Whether He Likes it or Not, the U.S. War That Started on Bush's Watch Must End on Bush's Watch -- Or There Will Be Political Hell to Pay for Both Major Parties

PLUS: A 'Northern Exposure' Update on the Quebec Provincial Election

By Skeeter Sanders


If President Bush thinks that the war in Iraq that he started in 2003 will end during the tenure of his successor, he'd better think again.

To be sure, the president has vowed to veto any bill pertaining to the war that contains a timetable for the withdrawal of U.S. troops. And to be sure, the Democrats who now control Congress lack the two-thirds majorities in Congress required to override it.

But there will be a deadline imposed to bring our troops home from Iraq before the November 2008 election, whether the president likes it or not. The political calendar will impose it on him, and there's nothing he can do to stop it.

Because he's barred by the Constitution from seeking a third term in the White House, Bush will never have to face the voters again -- and he knows it. Freed from re-election pressure, Bush doesn't have to worry about incurring the wrath of the voters anymore.

The same cannot be said, however, for the president's fellow Republicans in Congress -- or for those Republicans seeking to become his successor. They must face the judgement of the electorate on November 4, 2008 -- and if American troops are still spilling their blood in Iraq by the time the Republicans hold their national convention in August of next year, the GOP can kiss the White House goodbye and forget about taking back Capitol Hill.

Sooner or Later, Republicans Must Bow to the Will of the People on Iraq

It's only a matter of time before election-year pressure to bring our troops home will bear down on the Republicans. Indeed,
with public opinion polls showing a nearly two-thirds majority of Americans opposed to the four-year-old conflict -- and that the opposition is hardening as the sectarian violence in Iraq escalates -- cracks already are beginning to show in the GOP's defiant show of resolve to stand by their commander-in-chief.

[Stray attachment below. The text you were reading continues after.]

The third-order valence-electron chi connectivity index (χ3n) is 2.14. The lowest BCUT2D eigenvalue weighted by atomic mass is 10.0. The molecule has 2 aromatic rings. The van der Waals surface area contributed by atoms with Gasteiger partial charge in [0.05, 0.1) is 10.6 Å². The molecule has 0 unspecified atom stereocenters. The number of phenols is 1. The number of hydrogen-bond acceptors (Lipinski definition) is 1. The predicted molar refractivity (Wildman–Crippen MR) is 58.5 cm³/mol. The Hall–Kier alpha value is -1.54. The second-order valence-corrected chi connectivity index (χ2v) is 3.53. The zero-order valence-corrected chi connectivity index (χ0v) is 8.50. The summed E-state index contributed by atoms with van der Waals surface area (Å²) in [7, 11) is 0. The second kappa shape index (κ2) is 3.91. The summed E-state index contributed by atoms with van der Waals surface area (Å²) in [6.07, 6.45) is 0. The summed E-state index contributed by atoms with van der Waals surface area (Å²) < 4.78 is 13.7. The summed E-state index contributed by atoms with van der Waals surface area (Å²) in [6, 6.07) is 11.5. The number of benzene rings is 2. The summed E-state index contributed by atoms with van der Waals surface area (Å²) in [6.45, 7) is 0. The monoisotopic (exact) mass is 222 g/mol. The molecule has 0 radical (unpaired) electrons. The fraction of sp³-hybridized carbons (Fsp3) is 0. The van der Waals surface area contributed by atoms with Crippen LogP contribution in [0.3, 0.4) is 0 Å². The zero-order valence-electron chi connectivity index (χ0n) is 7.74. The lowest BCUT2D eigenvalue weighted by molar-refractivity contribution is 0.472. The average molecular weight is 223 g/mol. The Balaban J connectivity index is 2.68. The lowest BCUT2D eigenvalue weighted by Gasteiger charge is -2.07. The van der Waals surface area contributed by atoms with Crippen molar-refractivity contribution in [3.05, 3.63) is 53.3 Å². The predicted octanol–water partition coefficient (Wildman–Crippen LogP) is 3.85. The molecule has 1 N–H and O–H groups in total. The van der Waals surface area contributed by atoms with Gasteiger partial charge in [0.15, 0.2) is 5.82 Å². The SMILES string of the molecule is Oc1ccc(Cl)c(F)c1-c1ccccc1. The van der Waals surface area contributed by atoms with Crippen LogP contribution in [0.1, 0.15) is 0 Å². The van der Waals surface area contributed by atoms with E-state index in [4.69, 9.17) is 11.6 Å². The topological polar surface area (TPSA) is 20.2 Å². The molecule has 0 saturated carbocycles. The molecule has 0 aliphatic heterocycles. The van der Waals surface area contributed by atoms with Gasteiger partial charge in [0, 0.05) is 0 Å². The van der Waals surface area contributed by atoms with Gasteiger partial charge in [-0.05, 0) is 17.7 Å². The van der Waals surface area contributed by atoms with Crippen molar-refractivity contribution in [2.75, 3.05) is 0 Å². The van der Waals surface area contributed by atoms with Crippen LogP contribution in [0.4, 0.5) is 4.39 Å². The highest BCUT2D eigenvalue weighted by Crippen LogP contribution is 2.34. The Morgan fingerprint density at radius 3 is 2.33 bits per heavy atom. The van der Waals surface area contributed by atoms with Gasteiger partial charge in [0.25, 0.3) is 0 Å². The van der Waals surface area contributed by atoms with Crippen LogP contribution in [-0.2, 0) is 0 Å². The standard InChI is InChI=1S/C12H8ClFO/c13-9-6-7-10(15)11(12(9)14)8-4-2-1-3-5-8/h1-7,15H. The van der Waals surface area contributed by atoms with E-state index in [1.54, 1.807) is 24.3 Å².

In one of the highest-level ruptures of the president's inner circle, the chief strategist of Bush's 2004 re-election campaign broke ranks with him Sunday, declaring in a newspaper interview that he had lost faith in the president over Iraq and other issues.

Matthew Dowd, a former Democrat and a polling expert who switched parties to become a Republican and who served as a senior strategist in Bush's 2000 presidential campaign, told The New York Times that Bush must face up to Americans' growing disillusionment with the war.

Dowd said he had found himself agreeing with calls by Senator John Kerry (D-Massachusetts), Bush's opponent in 2004, for a withdrawal of U.S. troops from Iraq. "If the American public says they're done with something, our leaders have to understand what they want," Dowd said. "They're saying, 'Get out of Iraq."'

He also cited the administration's bungled handling of the response to Hurricane Katrina in 2005 and Bush's refusal to meet Cindy Sheehan, who had lost a son in Iraq and led a protest outside Bush's Texas ranch.

"I had finally come to the conclusion that maybe all these things along do add up," Dowd told The Times. "That it's not the same, it's not the person I thought."

Although some other administration officials have expressed similar views over the years, the newspaper said Dowd is the first member of Bush's famously loyal inner circle to break so publicly with him.

Bush 'In a Bubble,' Secluded From Outside World, Ex-Aide Says

Dowd said he had been attracted to Bush by his ability as Texas governor to work across party lines. With Texas governors constitutionally lacking many executive powers that their counterparts in the other 49 states enjoy -- and with Democrats in control of the Texas legislature throughout his six years in the governor's mansion -- Bush had little choice.